Odeceixe To Lagos

Algarve coast with beautiful beach views.


  • Europe's most South-Westerly point
  • Surfing paradise
  • Lagos: The best city in the Algarve?

The Algarve’s stunning west coast awaits on today’s meandering trip down to Lagos. Famed for its rugged, cliff-backed beaches, great surfing opportunities and natural wonders. 

Leaving Odeceixe, following the winding, southbound road, our next destination is Aljezur, a small yet bustling, alternative-lifestyle-promoting town, serving the nearby coast, and an amazing set of beaches. Stop for a freshly-squeezed juice and shop for surf and beach gear. Local beaches are a highlight: Amoreira similar to Odeceixe, with a winding river, yet on a grander scale; Monte Clérigo with its wide expanse of sand and rock pools; or Arrifana with its dramatic cliffs.

The surf is definitely up has you head south with a choice of must-surf spots along the route. Even if you don’t surf, these are great family beaches too, or ideal for keen walkers. 

Surfers (and families) flock to Bordeira/Carrapateira, and nearby Amado. The former is vast and scenic, yet facility-free, while the latter has a café, surf school and plenty of room to park up.  Further south, Cordoama and Castelejo are also neighbours, the first seemingly never-ending, and the second astoundingly scenic with its rock formations.

As you’ve been driving, indeed since north of Porto Covo even, you’ve been passing through the vast expanse of the Southwest Alentejo and Vicentina Coast Nature Park. Home to a wealth of wildlife and birdlife, this park also features a number of organised trails, known as the Rota Vicentina. Stop off for a hike into nature at any point.   

As we reach the very bottom of Portugal, and mainland Europe’s most southwestern point, history combines with scenic beauty and surfing culture.

Cape St. Vincent and its lighthouse, ensure stunning views atop 75-metre high cliffs out to the Atlantic. The perfect spot to watch the sunset, munching on a sausage or fish & chips!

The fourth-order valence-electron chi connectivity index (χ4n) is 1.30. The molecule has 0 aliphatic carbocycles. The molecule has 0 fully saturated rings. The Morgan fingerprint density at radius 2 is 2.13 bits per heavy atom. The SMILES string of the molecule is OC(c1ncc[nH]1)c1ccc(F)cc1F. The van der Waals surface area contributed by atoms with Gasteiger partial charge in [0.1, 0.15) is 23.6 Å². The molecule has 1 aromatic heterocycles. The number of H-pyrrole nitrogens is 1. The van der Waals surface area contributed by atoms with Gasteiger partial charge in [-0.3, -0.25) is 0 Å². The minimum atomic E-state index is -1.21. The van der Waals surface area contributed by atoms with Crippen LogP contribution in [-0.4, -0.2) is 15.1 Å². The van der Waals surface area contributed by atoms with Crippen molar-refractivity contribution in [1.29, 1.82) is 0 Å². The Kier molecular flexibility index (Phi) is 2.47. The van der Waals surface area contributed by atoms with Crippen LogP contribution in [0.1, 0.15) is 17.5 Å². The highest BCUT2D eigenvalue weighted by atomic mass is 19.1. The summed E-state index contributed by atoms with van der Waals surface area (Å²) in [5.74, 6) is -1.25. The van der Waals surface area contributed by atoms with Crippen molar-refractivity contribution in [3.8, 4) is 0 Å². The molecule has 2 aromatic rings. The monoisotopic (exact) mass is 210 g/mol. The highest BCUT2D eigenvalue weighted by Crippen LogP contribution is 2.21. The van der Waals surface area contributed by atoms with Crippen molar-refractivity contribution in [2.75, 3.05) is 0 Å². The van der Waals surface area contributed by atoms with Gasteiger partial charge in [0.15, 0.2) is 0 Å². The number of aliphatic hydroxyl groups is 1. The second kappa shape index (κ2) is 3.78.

Across to Sagres, the town itself, with its cafés and bars, has a real surfing vibe. Surf Schools are based here, taking their beginner students to south-coast beaches and the more advanced to the beaches of the west coast, such as Amado. If history is your thing the fortaleza is worth a visit, with its references to Henry the Navigator, the man behind Portugal’s Age of Discoveries, who had a school of navigation near this spot.     

Heading east along the Algarve’s varied southern coastline, you begin to appreciate the allure of this beach-rich region. Fine beaches prior to Lagos include: Salema, Burgau and Luz, each great for families, and with plenty of amenities. 

Lagos gives the perfect snapshot of the Algarve’s wonders. Beyond its wall-enclosed historic centre, packed with great restaurants, cafés, shops, museums and galleries, beyond its palm-lined promenade, Lagos truly excels for its beaches. Many can be reached on foot from the city centre and include: 

  • The breathtakingly beautiful beaches of Pinhão and Dona Ana, boast picture postcard cliffs, coves, caves and rock formations. You can go on boat or canoeing tours of this craggy coastline.
  • The cliff-backed stretch of Porto de Mós and the ridiculously long sweep of Meia Praia, provide white sands and endless walks.